Shtisel Fans: 5 Israeli TV Shows and Movies to Watch Now
Whether Shtisel is leaving Netflix or not, and way before rumored spinoff Kugel takes off — get a different view of Orthodox Jewish life through these Israeli TV shows and movies
These TV shows and movies are streaming with English subtitles on Jewish Streaming service ChaiFlicks, now available in the United States, Canada, Australia and New Zealand.
1. The New Black: Yeshiva life, primetime comedy style
TV shows focusing on Orthodox Jewish characters often choose to depict the Jewish experience as bleak and unhappy. Well, The New Black does just the opposite.
Originally titled Shababnikim — and an instant comedy hit in Israel — The New Black follows a group of four college-aged students at a fancy Jerusalem yeshiva. This gang of four resembles the four sons of the Haggadah: Wise-but-clueless Gedaliah stumbles into the company of the happy-go-lucky trio composed of the politically-connected Avinoam, elite New Yorker Dov (whose sister attends Yeshiva University, no less!), and pretty-but-clueless Meir.
Technically, their raison d’etre is to study Torah in the best of conditions, yet we quickly discover they end up doing anything but that. We see the boys trotting through Jerusalem’s Mamilla street looking for Nespresso capsules, stopping by the park to play football and (fitting for both a college comedy and Yeshiva boys of proper age) try their luck with the ladies — all within the first episode!
In its first season, The New Black wraps all this comedy up with modern, groovy music in a clash of cultures typical of Quentin Tarantino films. And while the second season very much continues this trend, it also sees the boys off into their own journeys in search of faith, family, and friendship.
Israeli TV and culture experts will recognize a slew of familiar faces here, including Dov Navon (Checkout), Guri Alfi (Blackspace), Maya Wertheimer, and a guest appearance from none other than Yehuda Levi alongside the foursome of rising stars leading the show. With season 3 in the works, it’s the right time to play catch up.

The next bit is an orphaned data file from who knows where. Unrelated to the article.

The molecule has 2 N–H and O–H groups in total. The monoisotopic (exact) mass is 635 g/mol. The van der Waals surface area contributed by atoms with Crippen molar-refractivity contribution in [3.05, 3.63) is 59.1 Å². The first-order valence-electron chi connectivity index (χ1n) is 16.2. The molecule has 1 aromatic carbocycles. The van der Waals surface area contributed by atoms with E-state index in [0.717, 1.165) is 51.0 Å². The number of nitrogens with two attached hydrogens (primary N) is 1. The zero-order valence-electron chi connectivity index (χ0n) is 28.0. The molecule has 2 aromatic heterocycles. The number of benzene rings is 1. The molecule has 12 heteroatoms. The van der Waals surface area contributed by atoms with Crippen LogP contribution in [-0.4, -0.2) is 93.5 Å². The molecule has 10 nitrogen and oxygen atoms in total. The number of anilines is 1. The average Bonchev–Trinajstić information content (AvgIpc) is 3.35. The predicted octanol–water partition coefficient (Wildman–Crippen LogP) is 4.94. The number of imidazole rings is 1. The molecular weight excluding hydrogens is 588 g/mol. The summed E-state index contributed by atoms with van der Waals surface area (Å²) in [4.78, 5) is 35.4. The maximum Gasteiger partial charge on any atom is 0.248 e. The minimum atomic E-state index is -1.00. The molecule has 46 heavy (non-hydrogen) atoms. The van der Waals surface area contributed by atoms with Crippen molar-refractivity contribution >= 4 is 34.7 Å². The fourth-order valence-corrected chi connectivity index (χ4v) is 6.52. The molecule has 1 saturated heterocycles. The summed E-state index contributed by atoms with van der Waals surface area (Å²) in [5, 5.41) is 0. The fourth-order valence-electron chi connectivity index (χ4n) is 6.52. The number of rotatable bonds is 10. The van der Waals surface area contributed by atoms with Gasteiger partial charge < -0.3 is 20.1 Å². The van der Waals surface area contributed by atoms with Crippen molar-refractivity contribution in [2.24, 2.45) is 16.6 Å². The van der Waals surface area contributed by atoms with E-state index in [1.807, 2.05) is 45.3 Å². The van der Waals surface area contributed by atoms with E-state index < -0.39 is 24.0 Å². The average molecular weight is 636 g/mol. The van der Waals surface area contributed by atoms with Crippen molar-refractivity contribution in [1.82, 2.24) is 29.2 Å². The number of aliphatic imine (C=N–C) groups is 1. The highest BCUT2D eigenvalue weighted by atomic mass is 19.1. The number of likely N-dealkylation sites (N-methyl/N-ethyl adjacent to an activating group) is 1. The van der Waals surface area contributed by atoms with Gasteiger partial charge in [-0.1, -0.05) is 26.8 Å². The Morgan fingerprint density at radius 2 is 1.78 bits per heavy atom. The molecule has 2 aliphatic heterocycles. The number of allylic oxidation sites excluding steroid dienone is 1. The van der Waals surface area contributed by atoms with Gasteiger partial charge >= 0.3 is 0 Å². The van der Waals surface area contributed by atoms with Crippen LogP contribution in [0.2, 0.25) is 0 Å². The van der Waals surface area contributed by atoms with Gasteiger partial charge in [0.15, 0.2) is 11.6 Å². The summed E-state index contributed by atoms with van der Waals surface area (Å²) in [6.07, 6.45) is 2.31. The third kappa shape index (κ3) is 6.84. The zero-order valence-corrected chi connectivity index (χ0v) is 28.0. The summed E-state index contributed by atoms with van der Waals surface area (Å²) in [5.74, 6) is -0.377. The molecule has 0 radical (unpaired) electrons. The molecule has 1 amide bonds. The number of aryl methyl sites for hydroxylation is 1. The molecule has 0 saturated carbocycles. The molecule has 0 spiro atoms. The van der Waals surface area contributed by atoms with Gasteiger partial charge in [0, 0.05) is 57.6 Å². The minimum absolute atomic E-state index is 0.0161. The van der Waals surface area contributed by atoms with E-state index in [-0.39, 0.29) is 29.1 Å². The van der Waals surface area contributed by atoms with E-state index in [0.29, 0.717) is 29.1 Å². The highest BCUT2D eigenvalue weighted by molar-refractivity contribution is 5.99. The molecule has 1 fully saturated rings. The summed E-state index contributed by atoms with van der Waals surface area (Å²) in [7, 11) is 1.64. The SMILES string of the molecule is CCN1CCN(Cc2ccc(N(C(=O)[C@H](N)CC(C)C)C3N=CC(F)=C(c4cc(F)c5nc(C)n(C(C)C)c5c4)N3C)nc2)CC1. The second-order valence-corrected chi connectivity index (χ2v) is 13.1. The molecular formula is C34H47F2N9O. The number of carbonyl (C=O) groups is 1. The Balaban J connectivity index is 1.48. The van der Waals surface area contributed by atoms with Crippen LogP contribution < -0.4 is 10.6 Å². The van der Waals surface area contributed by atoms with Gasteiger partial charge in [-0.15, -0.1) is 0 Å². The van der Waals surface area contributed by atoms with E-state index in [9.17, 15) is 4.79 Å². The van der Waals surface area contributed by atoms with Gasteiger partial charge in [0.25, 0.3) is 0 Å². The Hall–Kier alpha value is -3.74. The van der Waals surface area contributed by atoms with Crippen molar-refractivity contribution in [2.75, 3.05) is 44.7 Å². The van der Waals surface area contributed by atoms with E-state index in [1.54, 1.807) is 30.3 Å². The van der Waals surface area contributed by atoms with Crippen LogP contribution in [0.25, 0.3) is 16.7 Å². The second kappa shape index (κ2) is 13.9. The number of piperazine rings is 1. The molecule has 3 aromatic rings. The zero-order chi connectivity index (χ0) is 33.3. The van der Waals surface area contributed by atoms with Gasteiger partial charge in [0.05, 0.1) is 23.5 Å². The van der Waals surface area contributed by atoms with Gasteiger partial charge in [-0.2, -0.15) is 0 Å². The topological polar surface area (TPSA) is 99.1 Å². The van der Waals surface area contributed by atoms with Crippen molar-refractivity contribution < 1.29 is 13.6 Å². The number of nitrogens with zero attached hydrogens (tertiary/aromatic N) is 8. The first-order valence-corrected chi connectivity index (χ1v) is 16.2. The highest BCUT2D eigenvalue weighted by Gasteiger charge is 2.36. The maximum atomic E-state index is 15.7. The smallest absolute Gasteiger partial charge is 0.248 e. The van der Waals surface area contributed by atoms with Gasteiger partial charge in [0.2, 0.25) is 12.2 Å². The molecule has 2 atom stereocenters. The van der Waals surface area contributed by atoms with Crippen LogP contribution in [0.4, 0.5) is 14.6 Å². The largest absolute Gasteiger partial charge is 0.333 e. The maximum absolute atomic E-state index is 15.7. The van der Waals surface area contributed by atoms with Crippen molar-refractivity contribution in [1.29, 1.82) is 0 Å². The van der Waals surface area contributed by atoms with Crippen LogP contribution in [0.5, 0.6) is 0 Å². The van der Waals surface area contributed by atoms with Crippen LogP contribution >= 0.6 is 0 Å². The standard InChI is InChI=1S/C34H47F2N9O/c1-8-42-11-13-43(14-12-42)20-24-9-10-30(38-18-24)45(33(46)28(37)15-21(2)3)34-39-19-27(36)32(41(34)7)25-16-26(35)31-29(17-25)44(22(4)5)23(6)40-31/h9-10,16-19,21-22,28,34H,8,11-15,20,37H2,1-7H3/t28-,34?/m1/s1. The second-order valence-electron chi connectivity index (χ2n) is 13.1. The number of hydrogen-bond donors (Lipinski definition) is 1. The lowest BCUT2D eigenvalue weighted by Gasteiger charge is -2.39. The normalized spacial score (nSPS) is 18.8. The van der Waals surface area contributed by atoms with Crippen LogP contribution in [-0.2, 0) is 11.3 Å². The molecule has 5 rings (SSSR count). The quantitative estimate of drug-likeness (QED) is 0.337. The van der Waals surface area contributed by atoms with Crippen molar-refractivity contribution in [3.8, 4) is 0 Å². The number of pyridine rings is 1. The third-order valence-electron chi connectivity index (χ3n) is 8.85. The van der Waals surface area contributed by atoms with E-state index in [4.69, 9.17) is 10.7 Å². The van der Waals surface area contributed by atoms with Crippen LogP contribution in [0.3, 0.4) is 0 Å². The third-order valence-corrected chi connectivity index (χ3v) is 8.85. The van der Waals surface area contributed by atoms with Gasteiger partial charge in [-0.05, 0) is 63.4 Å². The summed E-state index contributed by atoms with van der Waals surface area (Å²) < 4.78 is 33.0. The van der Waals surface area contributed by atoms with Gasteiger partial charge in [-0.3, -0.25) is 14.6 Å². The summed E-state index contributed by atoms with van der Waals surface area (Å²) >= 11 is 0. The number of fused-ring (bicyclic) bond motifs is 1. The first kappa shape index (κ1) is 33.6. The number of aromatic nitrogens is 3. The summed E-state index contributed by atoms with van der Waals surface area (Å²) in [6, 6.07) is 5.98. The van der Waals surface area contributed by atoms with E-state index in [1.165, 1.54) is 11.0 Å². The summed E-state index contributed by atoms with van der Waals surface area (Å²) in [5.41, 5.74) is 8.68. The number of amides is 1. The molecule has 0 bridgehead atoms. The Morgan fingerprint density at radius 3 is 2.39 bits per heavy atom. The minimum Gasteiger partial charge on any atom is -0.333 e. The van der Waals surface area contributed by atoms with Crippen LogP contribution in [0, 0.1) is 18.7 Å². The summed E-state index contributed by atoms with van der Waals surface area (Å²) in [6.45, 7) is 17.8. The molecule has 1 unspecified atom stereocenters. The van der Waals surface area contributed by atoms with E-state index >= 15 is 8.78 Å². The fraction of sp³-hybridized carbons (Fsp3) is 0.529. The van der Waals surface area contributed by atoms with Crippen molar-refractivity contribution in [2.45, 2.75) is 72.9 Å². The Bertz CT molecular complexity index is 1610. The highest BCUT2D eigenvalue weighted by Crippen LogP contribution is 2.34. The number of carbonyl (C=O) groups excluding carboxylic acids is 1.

Stream both seasons of Israeli TV show The New Black on ChaiFlicks
2. Unchained: Aviv Alush, a Rabbi detective
Israeli actor and heartthrob Aviv Alush is generally known for one of two roles. The first is hunky baker Amos in romcom series The Beauty and The Baker, and the second is handsome IDF sergeant Yoav in HBO’s Valley of Tears.
In Unchained, Alush proves his mettle as a character actor by portraying a far more complex character in Rabbi-turned-detective Yosef Morad. Employed by the Israeli Rabbinate, which adjudicates religious law in the country, Morad puts his career on the line as he aims to help women attain a gett – divorce by Jewish law. Mystery and drama abound as tensions within Morad’s family threaten to tear his life apart.
Part social-drama, part detective-thriller, Unchained puts a film noir twist on the Orthodox Jewish TV genre, exploring themes of corruption, faith, and sexism with both great depth and thrilling tension. If you are looking for a detective story that reveals more about the intersection of faith and modern life, this is the series for you.
Stream Israeli TV series Unchained starring Aviv Alush on ChaiFlicks
3. Driver: Shtisel creator’s first feature film